KNOXVILLE -- Jerod Mayo is just like the rest of the other former University of Tennessee football players in the NFL.
When he sees former Volunteers doing well as pros, he puffs his own chest out a little bit.
"That sense of pride always comes out when you see Vols doing good in the NFL," the New England linebacker said on a conference call this past week.
"That pride factor really gets boosted. You're proud to wear that orange and white around the locker room and things like that. That big orange 'T' is really doing well."
Mayo is a big reason it's doing well. In just his third season after being drafted 10th overall by the Patriots in 2008, he led the NFL in tackles, earned his first Pro Bowl selection and helped New England take the top AFC seed in the playoffs. The Patriots host the New York Jets today.
"I feel honored to have made the Pro Bowl," Mayo said. "I do have a lot to be grateful for, first of all [to] God and then to these defensive linemen that I have in front of me. They let me roam around and make a lot of tackles, make a lot of plays."
Mayo credited John Chavis, his UT linebackers coach and defensive coordinator who's now at LSU.
"He ran a pro-style defense, and we had all the adjustments, all the different checks and calls," Mayo said. "Coach Chavis really prepared me to be an NFL player. When I came here, even though the playbook was a little bigger, some of the guys I came in with, I saw them struggle a little more as far as scheme is concerned.
"But Coach Chavis does an excellent job preparing guys, getting them ready for schemes, for the plays, and also just being an overall good defensive player. He's all about fundamentals, all about basics. I owe a lot to Coach Chavis and everything he taught me at Tennessee."
Mayo owes himself plenty of credit for his success, according to at least one of his former teammates.
"I knew he was good, but I knew from a mental standpoint that he was going to be good," said former Vols receiver Jayson Swain, who played three seasons with Mayo.
"He was always coming in, doing extra reps, extra weights, always working on his skills. You rarely saw him out partying," Swain added. "[And] if he was out, he'd come out for a little bit and go back in.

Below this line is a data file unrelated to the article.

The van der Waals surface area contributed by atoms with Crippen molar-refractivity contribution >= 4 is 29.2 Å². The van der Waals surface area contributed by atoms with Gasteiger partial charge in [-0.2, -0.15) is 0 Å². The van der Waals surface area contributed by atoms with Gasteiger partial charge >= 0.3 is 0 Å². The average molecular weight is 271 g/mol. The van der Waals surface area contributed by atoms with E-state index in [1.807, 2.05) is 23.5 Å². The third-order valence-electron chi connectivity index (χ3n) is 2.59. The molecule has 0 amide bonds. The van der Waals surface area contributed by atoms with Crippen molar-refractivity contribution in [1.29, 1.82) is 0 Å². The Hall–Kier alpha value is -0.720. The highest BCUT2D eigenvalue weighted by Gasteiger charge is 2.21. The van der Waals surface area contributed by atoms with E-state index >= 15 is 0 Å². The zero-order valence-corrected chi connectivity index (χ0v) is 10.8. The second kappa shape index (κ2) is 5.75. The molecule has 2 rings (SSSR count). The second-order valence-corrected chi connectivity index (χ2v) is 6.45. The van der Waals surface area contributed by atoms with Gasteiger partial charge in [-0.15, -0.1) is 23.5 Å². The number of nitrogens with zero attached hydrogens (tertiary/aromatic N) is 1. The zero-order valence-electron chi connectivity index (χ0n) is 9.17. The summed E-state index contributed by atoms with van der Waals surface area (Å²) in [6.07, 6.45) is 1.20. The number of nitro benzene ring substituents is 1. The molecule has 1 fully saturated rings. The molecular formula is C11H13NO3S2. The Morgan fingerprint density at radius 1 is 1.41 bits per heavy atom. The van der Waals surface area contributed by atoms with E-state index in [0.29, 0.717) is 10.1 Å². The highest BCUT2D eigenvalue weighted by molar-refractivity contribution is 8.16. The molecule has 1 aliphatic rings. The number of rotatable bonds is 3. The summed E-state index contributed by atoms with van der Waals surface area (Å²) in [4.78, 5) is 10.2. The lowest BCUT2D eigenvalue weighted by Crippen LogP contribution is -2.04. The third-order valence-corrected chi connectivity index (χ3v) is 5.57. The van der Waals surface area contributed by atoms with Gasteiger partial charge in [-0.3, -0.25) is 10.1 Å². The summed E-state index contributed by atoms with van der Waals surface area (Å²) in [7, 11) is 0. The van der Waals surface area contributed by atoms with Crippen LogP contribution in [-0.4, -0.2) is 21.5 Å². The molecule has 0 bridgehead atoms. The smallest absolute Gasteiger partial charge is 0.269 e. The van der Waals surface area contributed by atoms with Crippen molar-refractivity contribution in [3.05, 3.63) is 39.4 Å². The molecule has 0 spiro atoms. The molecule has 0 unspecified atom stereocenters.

"He treated college as four years of business school, and that's why he was the 10th pick, that's why he was rookie of the year and that's why he leads that defense and did it at a young age. He prepared for it for four years at Tennessee."
Swain, who now hosts a radio show in Knoxville, recalled meeting Mayo on a recruiting visit. In a crowded bar filled with a group of recruits and players, a mellow Mayo sat down with Swain and talked football.
"Usually when you visit, you've got recruits and they're in a college atmosphere and they're excited, partying and having fun," Swain said. "Jerod wasn't like that. It was the first conversation I had like that since I was hosting high school recruits."
Mayo left UT after his breakout 2007 season, when the All-SEC selection helped the Vols to an SEC East title and 10 wins. He was the NFL's defensive rookie of the year in 2008 and bounced back from a knee injury in the 2009 season opener to the Pro Bowl this year. Mayo's businesslike approach to football made him a perfect fit for New England coach Bill Belichick.
"I always thought he was one of those military-style [coaches] -- everything has to be his way or no way," Mayo said. "It's really not that way. He's been very hands-on with the defense this year. He listens to our concerns and goes from there. He makes his decisions based on that.
"He's a great motivator; most people don't know that. After one of his speeches, you'll be ready to run through a brick wall for him."
Mayo said he still stays in touch with his former UT roommates: Texans tailback Arian Foster, Broncos linebacker Robert Ayers and Steelers offensive tackle Ramon Foster.
He hasn't met first-year UT coach Derek Dooley but liked what he watched from the Vols this year.
"[Dooley] did a good job as far as using what he had his first year there," Mayo said. "Felt like we got cheated out of a couple games. I'm not going to get into that, but you know what games I'm talking about. Hopefully they can continue the turnaround next year."
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Patrick Brown has been the University of Tennessee beat writer since January 2011. A native of Memphis, Brown graduated from UT in May of 2010 with a bachelor’s degree in Journalism/Electronic Media and worked at the Knoxville News Sentinel for two years on the sports editorial staff and as a freelance contributor. If it’s the NBA, the NFL or SEC football and basketball, he’s probably reading about it or watching it on TV. Contact him ...